Why do adversaries rename system utilities?
Adversaries rename system utilities to circumvent security controls and bypass detection logic that’s dependent on process names and process paths. Renaming system utilities allows an adversary to take advantage of tools that already exist on the target system and prevents them from having to deploy as many additional payloads after initially gaining access.
Renaming a system utility allows the adversary to use a legitimate binary in malicious ways—while adding layers of confusion to the analytical process. For example, a behavior might be inherently suspicious in the context of one process name but completely normal in the context of another. Therefore, adversaries would seek to cloak their suspicious behaviors inside the context of a non-suspect process name.
For example, if
notepad.exe never makes network connections, then it would be trivial to detect an adversary using that process to reach out to an external IP address and pull down a payload. However, if you rename that process to
chrome.exe, then an external network connection and file download would be seemingly innocuous.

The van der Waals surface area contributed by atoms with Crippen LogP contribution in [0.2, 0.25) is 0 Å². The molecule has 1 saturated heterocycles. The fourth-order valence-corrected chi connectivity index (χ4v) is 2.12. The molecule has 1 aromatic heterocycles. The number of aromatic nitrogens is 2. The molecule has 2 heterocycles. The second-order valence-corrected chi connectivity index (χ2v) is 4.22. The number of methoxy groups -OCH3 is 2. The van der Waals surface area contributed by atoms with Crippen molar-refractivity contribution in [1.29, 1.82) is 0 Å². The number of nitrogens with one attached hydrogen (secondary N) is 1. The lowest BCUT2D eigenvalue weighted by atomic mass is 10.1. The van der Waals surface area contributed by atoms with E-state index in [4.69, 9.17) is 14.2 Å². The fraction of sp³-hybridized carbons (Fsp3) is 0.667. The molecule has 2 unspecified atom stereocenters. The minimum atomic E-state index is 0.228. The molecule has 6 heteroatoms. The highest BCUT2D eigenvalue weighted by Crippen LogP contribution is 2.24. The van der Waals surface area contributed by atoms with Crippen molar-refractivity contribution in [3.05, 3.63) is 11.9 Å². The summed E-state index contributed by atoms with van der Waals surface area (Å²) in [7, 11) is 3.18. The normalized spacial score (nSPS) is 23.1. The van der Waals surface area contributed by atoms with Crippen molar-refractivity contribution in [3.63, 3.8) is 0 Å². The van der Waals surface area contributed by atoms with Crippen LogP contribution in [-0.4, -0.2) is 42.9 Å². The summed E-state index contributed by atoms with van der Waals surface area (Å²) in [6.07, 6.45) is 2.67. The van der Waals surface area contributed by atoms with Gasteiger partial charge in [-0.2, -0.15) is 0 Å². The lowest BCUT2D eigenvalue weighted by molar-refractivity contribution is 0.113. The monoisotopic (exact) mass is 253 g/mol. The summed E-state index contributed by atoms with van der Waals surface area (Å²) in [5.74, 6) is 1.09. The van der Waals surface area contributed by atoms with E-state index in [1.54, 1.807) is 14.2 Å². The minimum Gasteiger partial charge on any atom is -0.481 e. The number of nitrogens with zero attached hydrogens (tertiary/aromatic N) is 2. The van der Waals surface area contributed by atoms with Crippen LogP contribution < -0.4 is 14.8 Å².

How do adversaries rename system utilities?
There isn’t much variance in the ways that adversaries rename system utilities. They either rename the binary, relocate it, or perform some combination of renaming and relocating. The technique often follows a predictable pattern: the initial payload (e.g., a malicious script or document) copies a system binary, gives it a new name, and, in some cases, moves it to a new location before using it to execute additional payloads, establish persistence, or perform other malicious actions.
Note: Whether renaming or relocating, the adversary does not change the binary metadata associated with the utility. An adversary who manipulates binary metadata is effectively introducing an arbitrary, non-native binary, which is outside the scope of this technique.
Some commonly renamed utilities include the following:
While there are numerous other examples of binaries that adversaries may choose to rename, this analysis focuses on the small handful we observed most often throughout the year.
We detect renamed versions of
cmd.exe more often than any other binary, by a wide margin. As is nearly always the case, adversaries rename
cmd.exe to circumvent detection techniques that look for the explicit execution of that process. Though we see less of it, adversaries also rename
wscript.exe for precisely the same reason, and they frequently move
wscript.exe into a directory that isn’t
system32 when they do so. Last and also least frequently, we’ve also known adversaries to rename